Appointment as a company director is usually a cause for celebration, but it is vital to understand that corporate officers owe a swathe of legal duties, not least to the tax authorities. In one striking case, a woman faced six-figure tax demands and penalties after her abusive partner made her a director of his company.
The man, who had subjected his partner to years of physical and emotional abuse, was disqualified from being a director himself due to previous misdemeanours. It therefore suited him to make her sole director and shareholder of his Internet company. As a result, she was, at least on paper, in receipt of dividends and benefits in kind on which tax went unpaid over a seven-year period.
After he left her, HM Revenue and Customs (HMRC) issued her with tax demands and late payment and inaccuracy penalties totalling £176,888. In challenging the bills before the First-tier Tribunal (FTT), she argued that she had no knowledge of the legal responsibilities that her directorship entailed. Although she had provided the seed capital for the company, she had no role in its management and had reposed absolute trust in her partner.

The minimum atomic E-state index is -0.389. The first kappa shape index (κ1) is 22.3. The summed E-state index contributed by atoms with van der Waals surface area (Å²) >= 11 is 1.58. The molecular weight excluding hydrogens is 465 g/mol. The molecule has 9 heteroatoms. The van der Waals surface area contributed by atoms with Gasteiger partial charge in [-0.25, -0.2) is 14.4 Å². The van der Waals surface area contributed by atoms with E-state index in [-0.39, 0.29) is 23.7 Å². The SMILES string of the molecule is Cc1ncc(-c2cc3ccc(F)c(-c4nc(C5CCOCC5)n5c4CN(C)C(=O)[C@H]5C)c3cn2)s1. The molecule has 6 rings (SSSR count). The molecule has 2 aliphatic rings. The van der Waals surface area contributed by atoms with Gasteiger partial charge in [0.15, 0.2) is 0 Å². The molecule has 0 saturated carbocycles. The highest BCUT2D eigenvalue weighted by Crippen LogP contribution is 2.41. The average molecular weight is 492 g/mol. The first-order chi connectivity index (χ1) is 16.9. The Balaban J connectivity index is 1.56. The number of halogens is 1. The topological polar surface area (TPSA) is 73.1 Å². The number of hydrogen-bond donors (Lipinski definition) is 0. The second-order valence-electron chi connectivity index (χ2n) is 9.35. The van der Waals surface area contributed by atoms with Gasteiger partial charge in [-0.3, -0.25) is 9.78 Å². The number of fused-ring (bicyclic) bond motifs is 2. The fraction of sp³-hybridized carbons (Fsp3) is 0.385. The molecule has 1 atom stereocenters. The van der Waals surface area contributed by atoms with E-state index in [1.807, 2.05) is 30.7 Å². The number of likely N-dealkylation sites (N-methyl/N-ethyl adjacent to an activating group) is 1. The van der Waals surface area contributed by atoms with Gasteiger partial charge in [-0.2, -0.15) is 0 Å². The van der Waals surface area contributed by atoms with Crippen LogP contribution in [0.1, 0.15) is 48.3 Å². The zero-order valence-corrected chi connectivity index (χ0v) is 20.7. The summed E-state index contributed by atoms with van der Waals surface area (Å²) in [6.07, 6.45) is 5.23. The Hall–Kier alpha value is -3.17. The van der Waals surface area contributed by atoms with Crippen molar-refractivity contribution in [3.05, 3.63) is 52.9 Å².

The FTT noted the woman’s frank acceptance that she had been foolish and that her actions had caused anguish and financial ruin to herself and members of her family. However, in upholding her appeal, it found that her role within the company was that of a mere figurehead. She was only nominally a director and, in reality, her partner had controlled the business and spent its profits.
The FTT acknowledged that the tax authorities might be surprised by the outcome of the case. However, it found that, had HMRC paid more attention to the woman’s account, it would have realised that her partner, not her, was the proper target of the tax demands in respect of income and benefits from the company. Although precise figures remained to be calculated, the woman’s bills would be greatly reduced in accordance with the FTT’s ruling.